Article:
Therefore, they are avoiding buying (and also paying tax on) them. Why do you think smokers (and non smokers to give/sell to their smoking buddies) stock up on them at the duty free and on holiday?

    Your point about driving is also valid. Some people enjoy driving, trips around England, seeing new places. A major reason why people don't is because fuel is so expensive. Hence they are making changes to their lifestyle to avoid paying all that extra tax.

    Or are you saying that if petrol in the UK was 8p a litre as it is in Libya (or even 48p - the actual UK product cost), people still wouldn't drive as much?
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    It’s not tax avoidance because there’s no obligation to pay taxes levied on consumables that aren’t consumed; there was never any duty or expectation, implicit or explicit, to pay tax on the thousands of potential drinks that have gone undrunk or the thousands of miles not driven. Your definition is so broad as to render it utterly meaningless- if you extend the logic, everyone in the country is guilty of an infinite amount of tax avoidance because of all the items they potentially could have bought and paid duty on.
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    (Original post by creak)
    I don't drive 500,000 miles every year, therefore I'm a tax avoider because I'm not paying duty and VAT on the petrol I would have bought if I did drive that much. What a stupid argument.
    If you don't drive 500,000 miles every year because you want to avoid paying the high duty on petrol, then yes - you are avoiding tax. I don't drive at all (although I can) because the high duties on tax make it uneconomical for me to do so. Consequently I travel via other means.
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    No, that's not tax avoidance. You're not actually carrying out an activity that should incur tax- therefore there's no obligation to pay. The reasons for not doing that activity aren't relevant.
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    (Original post by creak)
    It’s not tax avoidance because there’s no obligation to pay taxes levied on consumables that aren’t consumed; there was never any duty or expectation, implicit or explicit, to pay tax on the thousands of potential drinks that have gone undrunk or the thousands of miles not driven. Your definition is so broad as to render it utterly meaningless- if you extend the logic, everyone in the country is guilty of an infinite amount of tax avoidance because of all the items they potentially could have bought and paid duty on.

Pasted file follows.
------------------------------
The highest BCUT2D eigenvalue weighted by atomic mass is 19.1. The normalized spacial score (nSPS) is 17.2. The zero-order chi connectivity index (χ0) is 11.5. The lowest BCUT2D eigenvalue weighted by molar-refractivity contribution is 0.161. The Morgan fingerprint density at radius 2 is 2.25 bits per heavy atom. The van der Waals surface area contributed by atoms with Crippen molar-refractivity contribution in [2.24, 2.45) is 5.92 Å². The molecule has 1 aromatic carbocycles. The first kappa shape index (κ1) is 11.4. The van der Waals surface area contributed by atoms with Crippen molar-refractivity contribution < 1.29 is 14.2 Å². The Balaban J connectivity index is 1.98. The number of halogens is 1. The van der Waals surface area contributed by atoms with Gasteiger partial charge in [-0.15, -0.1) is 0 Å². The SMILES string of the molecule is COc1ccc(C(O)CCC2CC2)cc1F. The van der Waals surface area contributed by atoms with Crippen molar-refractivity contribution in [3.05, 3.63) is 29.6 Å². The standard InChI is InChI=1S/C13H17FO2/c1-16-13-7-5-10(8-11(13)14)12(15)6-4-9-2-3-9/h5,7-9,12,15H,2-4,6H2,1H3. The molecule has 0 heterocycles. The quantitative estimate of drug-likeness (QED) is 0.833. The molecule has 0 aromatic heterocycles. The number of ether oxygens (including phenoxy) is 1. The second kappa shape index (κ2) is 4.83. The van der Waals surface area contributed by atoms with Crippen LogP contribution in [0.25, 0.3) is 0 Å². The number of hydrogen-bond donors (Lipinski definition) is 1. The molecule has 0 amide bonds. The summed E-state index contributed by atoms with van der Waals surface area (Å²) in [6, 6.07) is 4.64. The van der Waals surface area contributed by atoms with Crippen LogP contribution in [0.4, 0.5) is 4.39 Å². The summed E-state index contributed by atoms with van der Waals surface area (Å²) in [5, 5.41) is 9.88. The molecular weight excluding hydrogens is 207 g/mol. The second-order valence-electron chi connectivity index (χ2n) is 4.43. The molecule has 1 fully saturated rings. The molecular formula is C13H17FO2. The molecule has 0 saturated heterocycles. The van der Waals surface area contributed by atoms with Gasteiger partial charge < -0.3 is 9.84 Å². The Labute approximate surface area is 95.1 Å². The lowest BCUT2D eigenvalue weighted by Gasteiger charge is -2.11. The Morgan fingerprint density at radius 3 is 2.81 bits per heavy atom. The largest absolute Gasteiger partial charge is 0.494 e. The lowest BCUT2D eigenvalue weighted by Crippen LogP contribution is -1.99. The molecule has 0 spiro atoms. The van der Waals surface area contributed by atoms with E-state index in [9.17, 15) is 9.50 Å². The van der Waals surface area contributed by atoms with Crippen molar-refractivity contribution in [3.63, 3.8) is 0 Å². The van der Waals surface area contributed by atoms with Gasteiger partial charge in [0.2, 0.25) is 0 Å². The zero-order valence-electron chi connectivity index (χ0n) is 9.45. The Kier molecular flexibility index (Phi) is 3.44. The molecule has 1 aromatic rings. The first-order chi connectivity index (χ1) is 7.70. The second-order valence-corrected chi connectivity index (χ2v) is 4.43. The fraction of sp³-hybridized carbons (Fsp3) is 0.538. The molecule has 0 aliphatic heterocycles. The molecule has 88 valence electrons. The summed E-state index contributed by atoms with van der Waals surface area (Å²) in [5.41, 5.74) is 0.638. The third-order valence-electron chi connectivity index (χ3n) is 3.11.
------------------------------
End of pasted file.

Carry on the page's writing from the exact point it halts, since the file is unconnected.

And please explain how this is different to companies avoiding tax by behaving in a perfectly legal manner and not 'consuming' products that will have tax levied on them?

    If you're going to go with the "moving money around to avoid tax" line, how is this any different to savers moving their money to a different 'product' i.e. an ISA or paid it into a pension fund, purely to avoid tax?

    Here are Labour's rules on Corporation Tax:

    UK based companies must pay Corporation taxes on all profits earned in the UK and abroad.

    Foreign based companies must pay Corporation taxes on all profits earned in the UK.

    Now see the problem. Fortunately Osborne just changed them to something more rational and business friendly. Perhaps you would care to explain under Labour's rules to whom [for example] my UK based company should pay its taxes to on profits earned [say] in Spain?
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    (Original post by creak)
    No, that's not tax avoidance. You're not actually carrying out an activity that should incur tax- therefore there's no obligation to pay. The reasons for not doing that activity aren't relevant.
    Just as companies are doing. They are not carrying out activities that incur tax either. Whether they are going out of their way to do so or not is irrelevant.

    I actively go out of my way to avoid paying unnecessary taxes. This includes actively not buying cigarettes and drinking excess alcohol, for example. Just as there are many people who go out of their way to avoid driving excess mileage, or go out of their way to buy stuff from abroad because it's cheaper [UK duty free]
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    I've only read the first couple of posts but I think it needs to be said that UK Uncut is the biggest group of tools I've ever come across in my entire life. So much so I can't even be bothered scrutinising there stupidity.